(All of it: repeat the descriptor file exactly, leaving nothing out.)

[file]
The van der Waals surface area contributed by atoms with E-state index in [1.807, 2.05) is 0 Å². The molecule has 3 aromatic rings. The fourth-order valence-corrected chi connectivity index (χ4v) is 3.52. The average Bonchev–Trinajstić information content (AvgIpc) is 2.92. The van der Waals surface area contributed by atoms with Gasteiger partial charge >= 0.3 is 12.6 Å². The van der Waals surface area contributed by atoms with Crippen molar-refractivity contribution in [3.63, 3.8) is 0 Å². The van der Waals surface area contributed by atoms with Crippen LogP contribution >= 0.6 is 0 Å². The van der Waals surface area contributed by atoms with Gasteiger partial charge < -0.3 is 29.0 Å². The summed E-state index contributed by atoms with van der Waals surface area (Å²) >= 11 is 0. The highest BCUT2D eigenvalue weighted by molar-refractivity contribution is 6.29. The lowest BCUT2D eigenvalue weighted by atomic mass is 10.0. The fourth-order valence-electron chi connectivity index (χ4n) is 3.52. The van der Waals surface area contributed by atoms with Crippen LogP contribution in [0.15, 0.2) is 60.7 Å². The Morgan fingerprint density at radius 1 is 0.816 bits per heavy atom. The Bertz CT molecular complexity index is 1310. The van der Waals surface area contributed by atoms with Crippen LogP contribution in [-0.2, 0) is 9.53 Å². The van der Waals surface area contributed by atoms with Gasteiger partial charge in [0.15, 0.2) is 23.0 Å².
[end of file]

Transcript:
The van der Waals surface area contributed by atoms with E-state index in [1.807, 2.05) is 0 Å². The molecule has 3 aromatic rings. The fourth-order valence-corrected chi connectivity index (χ4v) is 3.52. The average Bonchev–Trinajstić information content (AvgIpc) is 2.92. The van der Waals surface area contributed by atoms with Gasteiger partial charge >= 0.3 is 12.6 Å². The van der Waals surface area contributed by atoms with Crippen molar-refractivity contribution in [3.63, 3.8) is 0 Å². The van der Waals surface area contributed by atoms with Crippen LogP contribution >= 0.6 is 0 Å². The van der Waals surface area contributed by atoms with Gasteiger partial charge < -0.3 is 29.0 Å². The summed E-state index contributed by atoms with van der Waals surface area (Å²) >= 11 is 0. The highest BCUT2D eigenvalue weighted by molar-refractivity contribution is 6.29. The lowest BCUT2D eigenvalue weighted by atomic mass is 10.0. The fourth-order valence-electron chi connectivity index (χ4n) is 3.52. The van der Waals surface area contributed by atoms with Crippen LogP contribution in [0.15, 0.2) is 60.7 Å². The Morgan fingerprint density at radius 1 is 0.816 bits per heavy atom. The Bertz CT molecular complexity index is 1310. The van der Waals surface area contributed by atoms with Crippen LogP contribution in [-0.2, 0) is 9.53 Å². The van der Waals surface area contributed by atoms with Gasteiger partial charge in [0.15, 0.2) is 23.0 Å².